Well, I don't really, but apparently Ralph Waldo Emerson did. To quote him: "I hate quotations. Tell me what you know."
I hope you were able to see the irony in that. It certainly has gotten me thinking. (Gosh, I like when that happens...) I, for one, am guilty of falling back on using a good quotation when I can't think of anything original to say. Why do we think we can appear wise simply by the use of someone else's thoughts? It really is a cop out, isn't it?
That is why I love the second part of Emerson's quote: Tell me what you know! That's better, isn't it? I love to hear what is really on people's minds. Granted our humble, pedestrian thoughts are usually not very grand, but in them lies reality. In them is our effort to make sense of life, whether it be at its most delicious or its most bitter. That is what makes it real.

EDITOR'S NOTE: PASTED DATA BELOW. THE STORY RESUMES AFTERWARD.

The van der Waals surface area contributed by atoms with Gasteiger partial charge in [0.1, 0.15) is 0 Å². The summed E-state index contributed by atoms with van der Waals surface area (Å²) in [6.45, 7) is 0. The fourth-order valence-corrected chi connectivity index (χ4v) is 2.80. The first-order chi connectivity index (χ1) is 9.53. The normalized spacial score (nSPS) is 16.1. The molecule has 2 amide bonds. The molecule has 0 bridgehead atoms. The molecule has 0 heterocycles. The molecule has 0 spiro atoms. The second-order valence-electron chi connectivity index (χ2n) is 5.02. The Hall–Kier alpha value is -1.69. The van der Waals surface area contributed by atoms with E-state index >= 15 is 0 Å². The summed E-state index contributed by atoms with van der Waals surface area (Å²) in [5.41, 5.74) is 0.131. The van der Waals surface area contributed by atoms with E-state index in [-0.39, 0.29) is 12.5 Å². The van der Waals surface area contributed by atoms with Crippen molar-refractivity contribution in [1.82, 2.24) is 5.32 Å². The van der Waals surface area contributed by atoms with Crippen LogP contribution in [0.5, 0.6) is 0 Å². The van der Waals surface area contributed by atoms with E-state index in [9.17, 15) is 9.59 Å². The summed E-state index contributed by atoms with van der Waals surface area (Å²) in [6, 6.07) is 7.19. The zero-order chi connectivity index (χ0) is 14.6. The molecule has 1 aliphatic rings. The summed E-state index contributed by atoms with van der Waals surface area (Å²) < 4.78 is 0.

Although I do love a good quote, particularly one that stimulates thought and pondering, I am going to try to use them in moderation. If I blog about a quotation, it will be one that enables me to lead into "what I really know". Or think. Or wonder about. Or worry about. Perhaps the use of quotations is most valuable when it lends itself to sharing more about oneself. That will be my yardstick. I suppose I could fill up my blog everyday with poignant, pithy, and philosophical quotes from the greatest minds of all time.